An advocate is defined as, "One that supports or promotes the interests of another." Given this definition, as a family caregiver, you are the ultimate health advocate, because you are constantly supporting the health interests of your loved one.
For all too many years, I have pondered the question as to how to let go, when in reality, I had already done so. Perhaps not in the terms that a trained mental health expert would prefer, but in my own way. It was the only approach that made sense to me.
Two random things happened last week, which in hindsight, were perhaps not so random and may in fact have been a blueprint for the future. First I ran head first into a problem. And then, I met its solution.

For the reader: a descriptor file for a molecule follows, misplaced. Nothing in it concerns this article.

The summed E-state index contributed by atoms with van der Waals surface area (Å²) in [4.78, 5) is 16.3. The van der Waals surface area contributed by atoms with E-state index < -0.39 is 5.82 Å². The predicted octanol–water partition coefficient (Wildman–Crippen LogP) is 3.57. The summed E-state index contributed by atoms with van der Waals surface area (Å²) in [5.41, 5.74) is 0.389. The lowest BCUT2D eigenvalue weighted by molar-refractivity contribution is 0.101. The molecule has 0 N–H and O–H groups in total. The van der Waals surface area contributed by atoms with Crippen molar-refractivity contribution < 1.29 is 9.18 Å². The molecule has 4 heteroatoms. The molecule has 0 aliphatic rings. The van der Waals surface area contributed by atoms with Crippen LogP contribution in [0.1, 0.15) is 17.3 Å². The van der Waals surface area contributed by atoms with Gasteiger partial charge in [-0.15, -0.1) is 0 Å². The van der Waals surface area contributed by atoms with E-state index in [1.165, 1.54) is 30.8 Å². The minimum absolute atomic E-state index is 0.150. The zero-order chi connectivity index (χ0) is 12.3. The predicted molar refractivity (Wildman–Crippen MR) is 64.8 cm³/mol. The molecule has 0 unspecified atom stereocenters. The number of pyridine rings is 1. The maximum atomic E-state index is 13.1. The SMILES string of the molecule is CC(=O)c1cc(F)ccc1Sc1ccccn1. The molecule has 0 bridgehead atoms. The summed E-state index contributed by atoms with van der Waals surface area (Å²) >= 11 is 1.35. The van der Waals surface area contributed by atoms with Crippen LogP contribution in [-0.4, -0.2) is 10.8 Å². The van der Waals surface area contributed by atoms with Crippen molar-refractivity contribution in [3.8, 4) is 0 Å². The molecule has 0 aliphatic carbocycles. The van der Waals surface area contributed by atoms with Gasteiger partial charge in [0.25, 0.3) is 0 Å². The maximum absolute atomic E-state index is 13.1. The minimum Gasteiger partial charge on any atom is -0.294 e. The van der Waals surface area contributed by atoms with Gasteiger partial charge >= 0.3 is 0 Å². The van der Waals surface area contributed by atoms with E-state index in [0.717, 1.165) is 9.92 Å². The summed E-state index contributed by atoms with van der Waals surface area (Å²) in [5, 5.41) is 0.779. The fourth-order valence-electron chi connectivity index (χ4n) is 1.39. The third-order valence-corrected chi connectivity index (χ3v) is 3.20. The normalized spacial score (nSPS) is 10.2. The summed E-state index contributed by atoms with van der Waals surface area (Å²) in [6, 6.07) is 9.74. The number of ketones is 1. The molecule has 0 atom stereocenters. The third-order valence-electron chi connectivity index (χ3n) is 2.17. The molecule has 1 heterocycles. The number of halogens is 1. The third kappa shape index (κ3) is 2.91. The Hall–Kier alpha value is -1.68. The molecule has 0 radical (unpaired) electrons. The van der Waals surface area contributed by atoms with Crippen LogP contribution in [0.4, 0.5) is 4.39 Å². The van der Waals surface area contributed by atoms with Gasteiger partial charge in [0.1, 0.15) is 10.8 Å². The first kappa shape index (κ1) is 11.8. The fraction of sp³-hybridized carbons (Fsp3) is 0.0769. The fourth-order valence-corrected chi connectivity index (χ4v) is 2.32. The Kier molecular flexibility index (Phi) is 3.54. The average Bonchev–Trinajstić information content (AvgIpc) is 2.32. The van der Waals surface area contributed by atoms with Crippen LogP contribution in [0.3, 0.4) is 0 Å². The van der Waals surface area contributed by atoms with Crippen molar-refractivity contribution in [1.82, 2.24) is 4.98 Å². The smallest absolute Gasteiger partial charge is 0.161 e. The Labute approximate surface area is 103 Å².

Once all the emotional baggage has been cleared out of the way, you're free to worry about the only thing you really have to worry about, which are the practical aspects of physically protecting your mother from herself.
As a member of the sandwich generation worrying about my adult kids (I'm a mom and I have to worry about my kids even if they are all grown up) and worrying about my elderly mom (who has been ill since the New Year), I often forget to give my own body the "body care" it needs.
A friend of mine recently asked if I would be literary executor of his estate. He's 81, in great health and a fine poet with a couple of books published. I know it's not common to talk about death over coffee, but I was glad we got over the weirdness and could talk about everything.
For Thanksgiving this year, I went home to Connecticut to be with my family. The main theme for this week-long trip went way beyond the one day of festivities. I was primarily there to assist my ailing elder parents.